“There’s a level of travel that you can achieve wherein you almost cease to exist as you have been known to yourself. I don’t mean it as in a feeling of meaningless, or emptiness, but a sort of new kind of existence takes place. You become just particles in motion, closer in frequency to a ghost or something. You might think what I’m writing is crazy, and if you do, I suggest you grab a backpack and hit the road for a while. And when your body says it’s time to go home, don’t. Just keep going. I promise you there’s a high on the other side more memorable and beautiful than you can imagine.”—John Mayer (via one forty plus)
I just got off stage in Zagreb. I was met with the news that you’ve passed on. I’m kind of in shock, but I wanted you to know that you were one of the main reasons I made it onto that stage to begin with. When I first saw you in Elf, opening for Deep Purple in 1975, I was completely blown away by the power in your voice, your presence on stage, your confidence, and the ease with which you seemed to connect to 6000 Danish people and one starry-eyed 11 year old, most of whom were not familiar with Elf’s music. The following year, I was so psyched when I heard the results of you joining forces with my favorite guitar player. You guys sounded so right for each other and I instantly became Rainbow’s #1 fan in Denmark. In the fall of 1976, when you played your first show in Copenhagen, I was literally in the front row and the couple of times we made eye contact you made me feel like the most important person in the world. The news that you guys were staying in town on your day off somehow embedded itself in my brain and I made the pilgrimage to the Plaza Hotel to see if I could somehow grab a picture, an autograph, a moment, anything. A few hours later you came out and were so kind and caring… pictures, autographs and a couple minutes of casual banter. I was on top of the world, inspired and ready for anything. Rainbow came to Copenhagen a couple more times over the next few years and each time you guys blew my mind, and for a good three years were my absolute favorite band on this planet. Over the years I’ve been fortunate enough to run into you a half dozen times or so and each time you were as kind, caring and gracious as you were in 1976 outside the hotel. When we finally got a chance to play together in Austria in 2007, even though I may not have let on, I was literally transformed back to that little snot nosed kid who you met and inspired 31 years earlier and it was such a fucking honor and a dream come true to share a stage with you and the rest of the legends in Heaven and Hell. A couple of weeks ago when I heard that you were not going to be able to make it to the Sonisphere shows that we would be sharing this June, I wanted to call you and let you know that I was thinking of you and wish you well, but I kind of pussied out, thinking the last thing you needed in your recovery was feeling obligated to take a phone call from a Danish drummer/fan boy. I wish I’d made that call. We will miss you immensely on the dates, and we will be thinking of you with great admiration and affection during that run. It seemed so right to have you out on tour with the so-called “Big Four” since you obviously were one of the main reasons that the four bands even exist. Your ears will definitely be burning during those two weeks because all of us will be talking, reminiscing and sharing stories about how knowing you has made our lives that much better.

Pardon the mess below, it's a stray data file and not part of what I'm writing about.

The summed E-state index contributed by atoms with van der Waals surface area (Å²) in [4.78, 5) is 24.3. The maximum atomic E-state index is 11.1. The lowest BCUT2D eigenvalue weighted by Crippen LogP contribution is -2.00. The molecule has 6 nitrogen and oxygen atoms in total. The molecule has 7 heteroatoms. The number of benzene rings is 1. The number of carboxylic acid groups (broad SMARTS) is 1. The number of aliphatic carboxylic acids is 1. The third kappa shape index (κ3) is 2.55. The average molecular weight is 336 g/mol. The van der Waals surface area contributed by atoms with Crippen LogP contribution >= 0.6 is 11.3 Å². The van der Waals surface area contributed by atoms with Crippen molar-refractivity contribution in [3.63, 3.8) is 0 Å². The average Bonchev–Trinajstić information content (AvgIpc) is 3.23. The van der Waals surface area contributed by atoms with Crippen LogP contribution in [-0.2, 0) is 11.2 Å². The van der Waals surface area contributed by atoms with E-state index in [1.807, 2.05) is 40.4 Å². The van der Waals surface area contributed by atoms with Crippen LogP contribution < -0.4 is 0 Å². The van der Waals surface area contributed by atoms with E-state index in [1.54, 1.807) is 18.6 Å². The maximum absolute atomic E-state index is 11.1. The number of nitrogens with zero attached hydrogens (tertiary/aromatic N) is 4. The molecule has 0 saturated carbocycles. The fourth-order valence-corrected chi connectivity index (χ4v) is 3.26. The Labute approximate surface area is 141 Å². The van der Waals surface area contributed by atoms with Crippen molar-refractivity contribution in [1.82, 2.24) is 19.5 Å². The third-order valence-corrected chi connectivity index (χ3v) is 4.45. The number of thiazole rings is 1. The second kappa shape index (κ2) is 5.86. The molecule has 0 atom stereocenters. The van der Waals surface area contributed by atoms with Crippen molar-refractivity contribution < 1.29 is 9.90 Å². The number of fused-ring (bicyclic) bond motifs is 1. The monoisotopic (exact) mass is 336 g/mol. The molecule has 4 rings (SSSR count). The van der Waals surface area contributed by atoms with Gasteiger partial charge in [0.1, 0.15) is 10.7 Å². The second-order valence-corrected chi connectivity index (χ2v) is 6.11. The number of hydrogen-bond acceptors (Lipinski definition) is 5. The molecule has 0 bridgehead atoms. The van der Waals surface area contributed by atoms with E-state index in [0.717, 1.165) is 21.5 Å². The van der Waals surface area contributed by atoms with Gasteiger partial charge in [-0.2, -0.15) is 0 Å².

Ronnie, your voice impacted and empowered me, your music inspired and influenced me, and your kindness touched and moved me. Thank you.
Pitchfork interviews Broken Social Scene: What does the title Forgiveness Rock Record mean? Whom are you forgiving?
Charles Spearin: The cover of the record really summarizes it nicely; There are all these people gathered around this mysterious thing blasting out of the ground, which to me is forgiveness. It’s not a religious kind of forgiveness, it’s just that thing everybody needs. During some shows Kevin gets everybody to yell, “I’m sorry,” because everyone has something to be sorry for. It’s about that sense of release and not holding in all the tension. The world needs to exhale right now. (via)
HAHA OSSUM I can’t wait to see them live again! Until then, I just want to lie in bed all day plugged into this album. BLISS.
“Oh yeah, I think it’s a little too claustrophobic to try to remain in the historical patterns that were given to us. I mean, you gotta be kind and respectful, and you gotta work hard to be happy cause it’s fuckin’ easy to be sad. But there are a lot of things that aren’t working that we still get forced to do and I don’t really want to be a part of it anymore. And I have the choice not to be a part of it. That was the most freeing feeling that hit me in the past couple of years. I didn’t have anyone in my life, so I suddenly focused more on my friends and family. And then I realized you actually can do what you want. You can have it all and, at the same time, try to change. I’m a massive fan of music, but I fuckin’ see some of these bands and they’re mirrors; with other bands, you can see their blood. I’m sick of hanging out with people who have it all but are still stuck in the have-not prison. Let’s get that out to all the new bands coming up: If it’s a competition, it means you’re just not feeling yourself that much.”—Kevin Drew via Pitchfork: Interviews: Broken Social Scene (via junepapercups)